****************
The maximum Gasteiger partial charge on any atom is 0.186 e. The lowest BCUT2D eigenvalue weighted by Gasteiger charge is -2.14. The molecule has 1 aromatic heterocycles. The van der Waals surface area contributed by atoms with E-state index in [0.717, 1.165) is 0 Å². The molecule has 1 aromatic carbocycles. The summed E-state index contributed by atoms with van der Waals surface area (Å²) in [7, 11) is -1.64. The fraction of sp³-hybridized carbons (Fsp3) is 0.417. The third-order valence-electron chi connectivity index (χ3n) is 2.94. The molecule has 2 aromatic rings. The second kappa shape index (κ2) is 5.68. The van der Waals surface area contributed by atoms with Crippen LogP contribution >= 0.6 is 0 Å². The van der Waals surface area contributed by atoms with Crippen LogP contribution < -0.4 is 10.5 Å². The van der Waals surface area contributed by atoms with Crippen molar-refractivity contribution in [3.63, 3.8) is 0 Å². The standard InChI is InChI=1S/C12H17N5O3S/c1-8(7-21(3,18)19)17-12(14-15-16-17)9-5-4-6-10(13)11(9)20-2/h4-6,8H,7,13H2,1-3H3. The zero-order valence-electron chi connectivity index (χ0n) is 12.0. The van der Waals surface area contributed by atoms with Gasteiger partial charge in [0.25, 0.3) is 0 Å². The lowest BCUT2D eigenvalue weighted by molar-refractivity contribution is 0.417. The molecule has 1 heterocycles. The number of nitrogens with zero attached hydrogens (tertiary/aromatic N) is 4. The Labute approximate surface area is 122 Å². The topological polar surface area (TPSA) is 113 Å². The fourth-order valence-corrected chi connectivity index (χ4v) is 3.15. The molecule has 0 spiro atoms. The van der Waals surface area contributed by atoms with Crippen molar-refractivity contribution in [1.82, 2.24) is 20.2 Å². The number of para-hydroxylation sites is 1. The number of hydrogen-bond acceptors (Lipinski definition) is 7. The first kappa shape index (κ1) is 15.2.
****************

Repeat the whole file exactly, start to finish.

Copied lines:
The maximum Gasteiger partial charge on any atom is 0.186 e. The lowest BCUT2D eigenvalue weighted by Gasteiger charge is -2.14. The molecule has 1 aromatic heterocycles. The van der Waals surface area contributed by atoms with E-state index in [0.717, 1.165) is 0 Å². The molecule has 1 aromatic carbocycles. The summed E-state index contributed by atoms with van der Waals surface area (Å²) in [7, 11) is -1.64. The fraction of sp³-hybridized carbons (Fsp3) is 0.417. The third-order valence-electron chi connectivity index (χ3n) is 2.94. The molecule has 2 aromatic rings. The second kappa shape index (κ2) is 5.68. The van der Waals surface area contributed by atoms with Crippen LogP contribution >= 0.6 is 0 Å². The van der Waals surface area contributed by atoms with Crippen LogP contribution < -0.4 is 10.5 Å². The van der Waals surface area contributed by atoms with Crippen molar-refractivity contribution in [3.63, 3.8) is 0 Å². The standard InChI is InChI=1S/C12H17N5O3S/c1-8(7-21(3,18)19)17-12(14-15-16-17)9-5-4-6-10(13)11(9)20-2/h4-6,8H,7,13H2,1-3H3. The zero-order valence-electron chi connectivity index (χ0n) is 12.0. The van der Waals surface area contributed by atoms with Gasteiger partial charge in [0.25, 0.3) is 0 Å². The lowest BCUT2D eigenvalue weighted by molar-refractivity contribution is 0.417. The molecule has 1 heterocycles. The number of nitrogens with zero attached hydrogens (tertiary/aromatic N) is 4. The Labute approximate surface area is 122 Å². The topological polar surface area (TPSA) is 113 Å². The fourth-order valence-corrected chi connectivity index (χ4v) is 3.15. The molecule has 0 spiro atoms. The van der Waals surface area contributed by atoms with Crippen molar-refractivity contribution in [1.82, 2.24) is 20.2 Å². The number of para-hydroxylation sites is 1. The number of hydrogen-bond acceptors (Lipinski definition) is 7. The first kappa shape index (κ1) is 15.2.